Chicken Coop Chatter©
Out of 313,000,000 registered citizens in this country, only 1% are farmers, feeding an entire nation. Only 2% of the population actually live on farms. Of those percentages, only 45% claimed farming as their principal occupation, while about the same number claimed an additional occupation. There are approximately 2.2 million family farms in this country. Of those two million farms, a mere 187,816 accounted for 65% of all sales in this country. Twenty years ago, 25% of the population were farmers producing food for the entire nation.
The definition set by the U.S. Census, *a farm is any establishment which produced and sold,or normally would have produced and sold, $1,000 or more of agricultural products during the year*. This includes any government subsidies.
The average expense of farm production is $109,359 annually, yet the income is $50,000 or less annually, which is not a living wage. Only 1 in 4 farms produce more than $50,000 gross revenue.
Approximately 87% of farms are owned and operated by families or individuals. We are not talking about large industrial operations. These are farmers living off the land and supplying the country with their agriculture products. In spite of common belief, corporate farms are nearly all family owned and have incorporated for the purpose of tax breaks and legal benefits. Corporate farm does not mean *large, multi-national* enterprise, and the family owned corporate farm only makes up 4% of all the farms, while multi-national corporation represent only 1% of the farms/ranches in this country.
The census reports in 1935 indicated 6.8 million farms in this nation, while the population was about one-third the current population. Though the average number of farms has declined, the demands have increased. The demands have been met through the implementation of more efficient farm equipment, and other controls implemented.
The average age of the farmer has risen about 10% since 1969 according to the U.S. Department of Labor. With approximately 60% of farmers 55 years and older. In Oregon, the average farmer (as of 2013 statistics) is 70 years old, much higher than the national average.
When asked what an economically viable farm might be, Purdue experts replied: *An economically viable crop/livestock operation in the Corn Belt, would have 2-3,000 acres of row crops and between 5 and 600 sows.*
I find some of these statistics very alarming, and in the past few years, a drive through our Northwest countryside has seen the farms disappearing in lieu of large grape vineyards, landscape shrubs and housing. It's become difficult to find the actual food farmers in our Willamette valley, which I find very frightening. Developers and politicians are very, very short sighted when it comes to policy making for the future. People must start taking an active roll in this policy making and no longer take a passive attitude toward the belief that the political leaders are doing the best for this country or its people.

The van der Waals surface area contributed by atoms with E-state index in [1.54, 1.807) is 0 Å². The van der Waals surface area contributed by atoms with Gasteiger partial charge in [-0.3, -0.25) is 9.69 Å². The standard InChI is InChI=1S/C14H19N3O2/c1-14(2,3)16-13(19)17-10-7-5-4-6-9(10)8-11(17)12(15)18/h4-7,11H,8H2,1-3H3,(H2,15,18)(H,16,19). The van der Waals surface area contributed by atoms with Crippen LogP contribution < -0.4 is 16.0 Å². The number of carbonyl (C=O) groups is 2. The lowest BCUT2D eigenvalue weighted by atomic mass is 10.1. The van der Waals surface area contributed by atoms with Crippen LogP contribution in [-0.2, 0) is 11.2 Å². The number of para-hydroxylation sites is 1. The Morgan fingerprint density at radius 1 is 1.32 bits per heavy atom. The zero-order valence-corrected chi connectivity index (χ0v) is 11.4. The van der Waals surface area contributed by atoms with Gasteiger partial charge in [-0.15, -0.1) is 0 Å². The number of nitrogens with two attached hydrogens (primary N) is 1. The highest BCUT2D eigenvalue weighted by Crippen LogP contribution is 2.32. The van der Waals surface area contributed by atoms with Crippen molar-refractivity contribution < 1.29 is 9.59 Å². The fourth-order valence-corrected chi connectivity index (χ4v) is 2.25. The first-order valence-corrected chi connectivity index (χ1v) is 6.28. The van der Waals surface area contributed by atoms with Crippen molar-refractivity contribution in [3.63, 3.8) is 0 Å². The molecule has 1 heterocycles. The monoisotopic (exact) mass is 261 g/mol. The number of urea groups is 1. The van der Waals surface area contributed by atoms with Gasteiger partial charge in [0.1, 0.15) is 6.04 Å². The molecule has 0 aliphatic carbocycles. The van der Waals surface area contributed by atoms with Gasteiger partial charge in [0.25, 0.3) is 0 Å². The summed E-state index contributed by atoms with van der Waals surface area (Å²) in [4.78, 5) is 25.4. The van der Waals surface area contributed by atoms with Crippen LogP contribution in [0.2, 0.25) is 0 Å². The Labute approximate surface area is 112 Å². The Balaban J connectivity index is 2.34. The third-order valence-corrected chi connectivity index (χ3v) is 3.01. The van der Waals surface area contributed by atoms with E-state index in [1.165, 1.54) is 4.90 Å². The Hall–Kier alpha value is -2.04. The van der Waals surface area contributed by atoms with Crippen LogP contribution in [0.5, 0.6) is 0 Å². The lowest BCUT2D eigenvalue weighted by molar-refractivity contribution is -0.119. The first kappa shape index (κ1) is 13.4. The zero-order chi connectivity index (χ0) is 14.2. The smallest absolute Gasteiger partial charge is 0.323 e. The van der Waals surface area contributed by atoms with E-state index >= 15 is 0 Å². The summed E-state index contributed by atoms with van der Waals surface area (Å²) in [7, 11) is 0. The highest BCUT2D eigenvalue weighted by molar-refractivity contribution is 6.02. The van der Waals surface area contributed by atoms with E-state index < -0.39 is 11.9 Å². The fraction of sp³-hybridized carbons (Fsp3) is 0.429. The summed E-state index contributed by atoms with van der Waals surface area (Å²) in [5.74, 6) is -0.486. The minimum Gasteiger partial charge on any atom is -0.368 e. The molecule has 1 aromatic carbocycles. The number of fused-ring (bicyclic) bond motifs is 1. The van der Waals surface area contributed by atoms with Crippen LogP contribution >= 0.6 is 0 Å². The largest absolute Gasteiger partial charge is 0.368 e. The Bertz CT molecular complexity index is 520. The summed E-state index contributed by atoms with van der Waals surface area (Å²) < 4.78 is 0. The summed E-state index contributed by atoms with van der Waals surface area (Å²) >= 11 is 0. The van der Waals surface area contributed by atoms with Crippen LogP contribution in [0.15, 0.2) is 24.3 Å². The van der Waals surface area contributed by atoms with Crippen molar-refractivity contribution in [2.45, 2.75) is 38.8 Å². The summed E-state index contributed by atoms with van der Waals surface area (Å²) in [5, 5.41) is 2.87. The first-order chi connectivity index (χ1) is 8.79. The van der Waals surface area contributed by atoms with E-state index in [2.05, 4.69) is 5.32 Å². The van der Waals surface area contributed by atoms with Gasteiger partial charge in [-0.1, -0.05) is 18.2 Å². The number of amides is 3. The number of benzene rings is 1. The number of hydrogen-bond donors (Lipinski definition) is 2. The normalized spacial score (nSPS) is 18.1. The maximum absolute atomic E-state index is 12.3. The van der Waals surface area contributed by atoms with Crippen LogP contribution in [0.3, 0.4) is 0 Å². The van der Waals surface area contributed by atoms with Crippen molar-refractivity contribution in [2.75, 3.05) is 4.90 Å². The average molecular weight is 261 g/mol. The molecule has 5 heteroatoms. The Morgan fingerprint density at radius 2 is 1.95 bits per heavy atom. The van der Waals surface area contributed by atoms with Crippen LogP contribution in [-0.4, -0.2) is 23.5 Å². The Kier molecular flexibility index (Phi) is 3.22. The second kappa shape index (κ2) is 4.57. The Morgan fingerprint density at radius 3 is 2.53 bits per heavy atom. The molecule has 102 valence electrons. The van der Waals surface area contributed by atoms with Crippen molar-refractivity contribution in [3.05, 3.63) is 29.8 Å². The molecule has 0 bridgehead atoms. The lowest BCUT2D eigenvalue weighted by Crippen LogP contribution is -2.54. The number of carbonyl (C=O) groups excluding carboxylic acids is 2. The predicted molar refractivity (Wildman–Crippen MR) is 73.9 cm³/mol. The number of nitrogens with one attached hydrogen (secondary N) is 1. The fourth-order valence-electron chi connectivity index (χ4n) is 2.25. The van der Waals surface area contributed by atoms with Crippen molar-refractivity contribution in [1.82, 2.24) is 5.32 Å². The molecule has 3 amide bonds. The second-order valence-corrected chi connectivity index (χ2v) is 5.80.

With these statistics in mind, embrace your local farmers and farmers markets. If this trend continues, the repercussions will be felt in ways we cannot imagine in a country that has been the land of plenty and model to all other nations. Encourage your children to be involved in the 4H and FFA organizations and to attend the agriculture universities that exist in every state of this nation. Grow gardens, raise chickens for the meat and eggs, to secure your own source of food. We need to take steps now to ensure we have farmers long into the future.
For further research visit these sites:
U.S. USDA. NASS. 2007 Census of Agriculture. N.p., 10 Dec. 2009. Web. <http://www.agcensus.usda.gov/Publications/2007/Full_Report/usv1.pdf>.
U.S. USDA. NASS. 2007 Census of Agriculture Farm Numbers. N.p., n.d. Web. <http://www.agcensus.usda.gov/Publications/2007/Online_Highlights/Fact_Sheets/Farm_Numbers/farm_numbers.pdf>.
U.S. USDA. ERS. U.S. and State Farm Income and Wealth Statistics. N.p., Feb. 2013. Web. <http://www.ers.usda.gov/data-products/farm-income-and-wealth-statistics.aspx#.UV2u0JMX-w5>.
U.S. USDA. ERS. Structure and Finances of U.S. Farms: Family Farm Report, 2007 Edition / EIB-24. N.p., 2007. Web. <http://www.ers.usda.gov/media/201435/eib24c_1_.pdf>.
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